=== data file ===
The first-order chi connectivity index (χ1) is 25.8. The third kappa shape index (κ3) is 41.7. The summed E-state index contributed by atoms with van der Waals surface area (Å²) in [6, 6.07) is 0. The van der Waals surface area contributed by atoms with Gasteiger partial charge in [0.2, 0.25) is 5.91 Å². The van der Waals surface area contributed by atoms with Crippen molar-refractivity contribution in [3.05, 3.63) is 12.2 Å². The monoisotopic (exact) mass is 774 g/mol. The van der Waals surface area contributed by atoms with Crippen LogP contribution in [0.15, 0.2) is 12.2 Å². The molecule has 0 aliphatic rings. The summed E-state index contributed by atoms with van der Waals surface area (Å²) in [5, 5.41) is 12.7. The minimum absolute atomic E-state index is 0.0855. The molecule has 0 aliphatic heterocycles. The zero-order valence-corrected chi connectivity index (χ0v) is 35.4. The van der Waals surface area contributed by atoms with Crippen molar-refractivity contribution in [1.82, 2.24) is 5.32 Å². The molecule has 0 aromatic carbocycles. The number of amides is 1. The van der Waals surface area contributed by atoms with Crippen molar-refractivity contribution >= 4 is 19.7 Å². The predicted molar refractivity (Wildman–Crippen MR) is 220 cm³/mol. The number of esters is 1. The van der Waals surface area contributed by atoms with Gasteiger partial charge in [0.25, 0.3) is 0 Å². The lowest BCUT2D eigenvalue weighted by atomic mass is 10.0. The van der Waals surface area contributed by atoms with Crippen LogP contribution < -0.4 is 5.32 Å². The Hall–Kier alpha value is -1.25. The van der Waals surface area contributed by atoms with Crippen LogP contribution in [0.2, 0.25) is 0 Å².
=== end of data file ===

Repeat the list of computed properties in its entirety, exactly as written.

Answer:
The first-order chi connectivity index (χ1) is 25.8. The third kappa shape index (κ3) is 41.7. The summed E-state index contributed by atoms with van der Waals surface area (Å²) in [6, 6.07) is 0. The van der Waals surface area contributed by atoms with Gasteiger partial charge in [0.2, 0.25) is 5.91 Å². The van der Waals surface area contributed by atoms with Crippen molar-refractivity contribution in [3.05, 3.63) is 12.2 Å². The monoisotopic (exact) mass is 774 g/mol. The van der Waals surface area contributed by atoms with Crippen LogP contribution in [0.15, 0.2) is 12.2 Å². The molecule has 0 aliphatic rings. The summed E-state index contributed by atoms with van der Waals surface area (Å²) in [5, 5.41) is 12.7. The minimum absolute atomic E-state index is 0.0855. The molecule has 0 aliphatic heterocycles. The zero-order valence-corrected chi connectivity index (χ0v) is 35.4. The van der Waals surface area contributed by atoms with Crippen molar-refractivity contribution in [1.82, 2.24) is 5.32 Å². The molecule has 0 aromatic carbocycles. The number of amides is 1. The van der Waals surface area contributed by atoms with Crippen molar-refractivity contribution >= 4 is 19.7 Å². The predicted molar refractivity (Wildman–Crippen MR) is 220 cm³/mol. The number of esters is 1. The van der Waals surface area contributed by atoms with Gasteiger partial charge in [0.25, 0.3) is 0 Å². The lowest BCUT2D eigenvalue weighted by atomic mass is 10.0. The van der Waals surface area contributed by atoms with Crippen LogP contribution < -0.4 is 5.32 Å². The Hall–Kier alpha value is -1.25. The van der Waals surface area contributed by atoms with Crippen LogP contribution in [0.2, 0.25) is 0 Å².